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white pill #28 // asteroid mining, a planet of rivers, a techno-optimist manifesto, electric salt, artificial skin, fun stuff
Readers, it’s great to be back in your inbox with the 28th issue of the White Pill, the world’s most excellent space, science, and technology newsletter. Since we took a bye last week, this White Pill is especially full of new developments you’ll want to read about.
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Ok, let’s get to it.
Starquakes and fast radio bursts. A team of University of Tokyo astronomers find that data provided by surveilling heretofore mysterious, high-energy phenomenon called fast radio bursts (FRBs) — brief, intense flashes of radio waves originating from distant galaxies — seem more like that which is produced by earthquakes than solar flares, leading them to conclude that the surfaces of neutron stars are solid, and experience earthquakes (starquakes)! (Neutron stars have been among the more plausible explanations for some fast radio bursts.) From co-author Professor Tomonori Totani:
The results show notable similarities between FRBs and earthquakes in the following ways: First, the probability of an aftershock occurring for a single event is 10-50%; second, the aftershock occurrence rate decreases with time, as a power of time; third, the aftershock rate is always constant even if the FRB-earthquake activity (mean rate) changes significantly; and fourth, there is no correlation between the energies of the main shock and its aftershock.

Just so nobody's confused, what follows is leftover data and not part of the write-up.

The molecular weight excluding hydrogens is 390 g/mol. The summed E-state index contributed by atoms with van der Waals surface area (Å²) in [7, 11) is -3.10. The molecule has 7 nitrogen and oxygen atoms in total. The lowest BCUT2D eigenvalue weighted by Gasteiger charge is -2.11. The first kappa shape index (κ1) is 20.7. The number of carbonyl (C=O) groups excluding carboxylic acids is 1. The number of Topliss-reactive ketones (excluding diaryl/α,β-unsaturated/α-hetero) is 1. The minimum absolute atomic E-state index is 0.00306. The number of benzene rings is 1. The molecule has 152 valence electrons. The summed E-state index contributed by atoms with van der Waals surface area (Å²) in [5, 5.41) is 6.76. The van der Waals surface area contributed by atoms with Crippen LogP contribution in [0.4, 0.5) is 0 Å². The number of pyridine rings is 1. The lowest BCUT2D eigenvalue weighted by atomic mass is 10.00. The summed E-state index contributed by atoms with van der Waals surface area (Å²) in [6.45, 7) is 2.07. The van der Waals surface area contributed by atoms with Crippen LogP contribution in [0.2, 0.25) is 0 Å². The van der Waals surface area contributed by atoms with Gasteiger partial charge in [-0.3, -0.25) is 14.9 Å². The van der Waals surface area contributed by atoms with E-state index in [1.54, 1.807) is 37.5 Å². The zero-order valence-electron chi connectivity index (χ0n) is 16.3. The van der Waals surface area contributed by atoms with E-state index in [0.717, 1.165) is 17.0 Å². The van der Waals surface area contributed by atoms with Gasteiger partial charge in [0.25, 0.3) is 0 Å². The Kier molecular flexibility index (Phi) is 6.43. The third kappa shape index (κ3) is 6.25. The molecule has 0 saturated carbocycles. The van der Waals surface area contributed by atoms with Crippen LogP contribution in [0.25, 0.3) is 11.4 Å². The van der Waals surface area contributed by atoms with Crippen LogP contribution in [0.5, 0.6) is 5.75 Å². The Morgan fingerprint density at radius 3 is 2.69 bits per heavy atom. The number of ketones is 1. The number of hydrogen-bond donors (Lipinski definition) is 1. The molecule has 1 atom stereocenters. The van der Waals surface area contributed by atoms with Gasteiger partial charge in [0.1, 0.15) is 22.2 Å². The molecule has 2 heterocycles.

More uses for lunar regolith. While I’m disappointed that none of you, to my knowledge, have so far taken advantage of the demand for orbital regolith-based propellant depots that sell fuel to moon-bound craft at prices cheaper, by volume, than the cost to deliver orbital payload (an arbitrage opportunity) by starting a moon mining and cislunar logistics business (I even gave you a name, “Regolift MegaCorp”) that I sketched out in my interview with Phil Metzger, I’m happy to have the opportunity to get on the moon dirt soapbox again.
A few weeks ago, the European Space Agency (ESA) demonstrated that it could use an almost-8-square-foot (2.37 square meter) lens to focus sunlight — or a CO2 laser — to melt synthetic lunar regolith and create "bricks" with strength comparable to concrete. Moon bricks are important because they can be used to build roads, and you need roads because dust kicked up by lunar industrial activity will be incredibly annoying; “agitated into the low-gravity environment, the tiny, charged particles hang in space and pose a major hazard to the intricate working of Earth's machinery.”
The ESA was even able to create tiled bricks, perhaps mimicking with some precision what a robotics mechanic on a two-week stint a a moon base will walk on, on his way to work. Pics above — click in for detail. (Science Alert)
Speaking of how annoying moon dust is, it was actually a big problem for Apollo astronauts. It’s tiny, jagged, and gets into everything. But a team is working on spacesuit design for Artemis astronauts that uses electrostatic forces to repel the dust and keep it from sticking to the suits. (Space.com)